‘Words of wisdom’ from an intriguing ancestor

“Next time we get together, I want you to tell me about your mom and dad,” I told Great Aunt Jokie after I dropped off a copy of a recent newspaper column I’d written about her (“To control cravings, view life through the eyes of an 88-year-old diabetic”).

I never knew my Gerber great-grandparents, though Jehu, who died in 1963 at age 89, came close to living long enough for his life to briefly intersect with mine. In an era when parenting even small families can seem overwhelming, I was intrigued by this energetic Swiss couple who somehow managed to cheerfully and successfully raise a brood of 14 through two World Wars and the Great Depression.

Great Aunt Jokie

Great Aunt Jokie

Next thing I know, Jokie pulls out a 10-page family history, including a collection of  Jehu’s “Words of Wisdom.”

The most compelling quote that struck me wasn’t on the list, but in the text of the history. It’s early on during the Depression, and after dinner one evening Jehu ties several pencils together and hands them to his youngest son, Truman, with instructions to try to break them.

Naturally, he couldn’t. Neither could his older brothers. Taking back the pencils, Jehu told them, “If we stick together and work as a family, we’ll make it, because we are going into very hard times.”

Here’s an assortment of other quotes from Jehu’s “Words of Wisdom,”** along with a couple of additional quotes that came from my most recent talk with Jokie:

*”It’s good to speak your piece, but in the end go along and support the majority.”

*”The cost of living is not as high as high living.”

*”It would be better to work more hours for the same pay. That way when you’re home, you would be tired and you would go to bed instead of spending money.”

*”What you learn is more important than what you make.”

*”It’s better to have the grain sorry sold than sorry in the bin.”

*”A little wine is good for the stomach. Too much can make you a new man, and then the new man wants a glass of wine, too.”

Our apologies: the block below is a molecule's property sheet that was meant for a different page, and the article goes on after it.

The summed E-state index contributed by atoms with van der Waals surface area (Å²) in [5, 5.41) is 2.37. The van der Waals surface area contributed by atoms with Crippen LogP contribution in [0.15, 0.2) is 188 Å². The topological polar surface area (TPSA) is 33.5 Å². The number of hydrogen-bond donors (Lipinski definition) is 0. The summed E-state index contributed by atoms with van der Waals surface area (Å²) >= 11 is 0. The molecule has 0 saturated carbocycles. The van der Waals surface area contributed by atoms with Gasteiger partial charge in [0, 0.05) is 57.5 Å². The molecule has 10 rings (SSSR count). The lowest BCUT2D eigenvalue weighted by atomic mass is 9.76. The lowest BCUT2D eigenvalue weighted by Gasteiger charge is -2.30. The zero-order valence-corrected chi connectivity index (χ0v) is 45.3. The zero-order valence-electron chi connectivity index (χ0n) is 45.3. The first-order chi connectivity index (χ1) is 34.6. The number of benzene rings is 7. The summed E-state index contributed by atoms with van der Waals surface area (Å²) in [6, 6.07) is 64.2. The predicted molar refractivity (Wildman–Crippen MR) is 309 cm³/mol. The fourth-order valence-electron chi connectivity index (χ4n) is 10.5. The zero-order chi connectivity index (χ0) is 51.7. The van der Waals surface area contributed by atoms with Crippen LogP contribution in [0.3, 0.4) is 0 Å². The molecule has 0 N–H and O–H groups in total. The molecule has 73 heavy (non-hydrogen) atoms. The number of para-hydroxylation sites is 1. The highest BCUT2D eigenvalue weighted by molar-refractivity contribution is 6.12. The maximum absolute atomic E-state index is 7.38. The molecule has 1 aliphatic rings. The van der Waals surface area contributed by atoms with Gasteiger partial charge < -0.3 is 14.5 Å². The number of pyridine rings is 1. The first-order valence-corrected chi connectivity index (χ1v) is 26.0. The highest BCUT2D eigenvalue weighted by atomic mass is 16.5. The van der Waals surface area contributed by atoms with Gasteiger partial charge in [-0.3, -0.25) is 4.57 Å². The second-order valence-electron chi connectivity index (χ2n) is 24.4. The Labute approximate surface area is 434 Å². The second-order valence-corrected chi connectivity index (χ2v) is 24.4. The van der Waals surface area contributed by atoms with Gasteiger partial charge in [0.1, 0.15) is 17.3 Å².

*”Ja, ja, das geht de nit gang so, und es het nit.” (Yes, yes, it won’t always go like this — and it didn’t, either.)

*”It’s better to work with your children and teach them how it’s done than just telling them what to do.”

*”Advantages are only an advantage for the people who take advantage of it.”

*”If someone wants to give you something, take it and say thank you.”

*”Give it time, it will prove itself.”

*”You can always add more salt, but you can’t take it out.”

*”When you fix or repair something, always do it right. … Otherwise you have to do it again because you didn’t do it right the first time.”

*”Give each day and each thing your best.”

*”A road has never been so long that it didn’t turn.”

*“If you’re not going to listen to what the doctor says, then don’t go.”

*”If you don’t die when you’re young, you’re gonna get old.”

**This collection was revised by Larry W. Gerber on Nov. 29, 2003

The Gerber family, shown here in 1951. Jehu, who stood just 5 feet, 4 inches tall and always wore a bow tie in his later years, was 34 when he married Lydia, then 22, in 1907.

The Gerber family, shown here in 1951. Jehu, who stood just 5 feet, 4 inches tall and always wore a bow tie in his later years, was 34 when he married Lydia, then 22, in 1907.

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2 Responses to ‘Words of wisdom’ from an intriguing ancestor

  1. I’m in awe of how lucky you are to have some fascinating older relatives!

  2. tischcaylor says:

    Pretty ordinary folks, but they are certainly plentiful. This guy’s descendants now at 750+.

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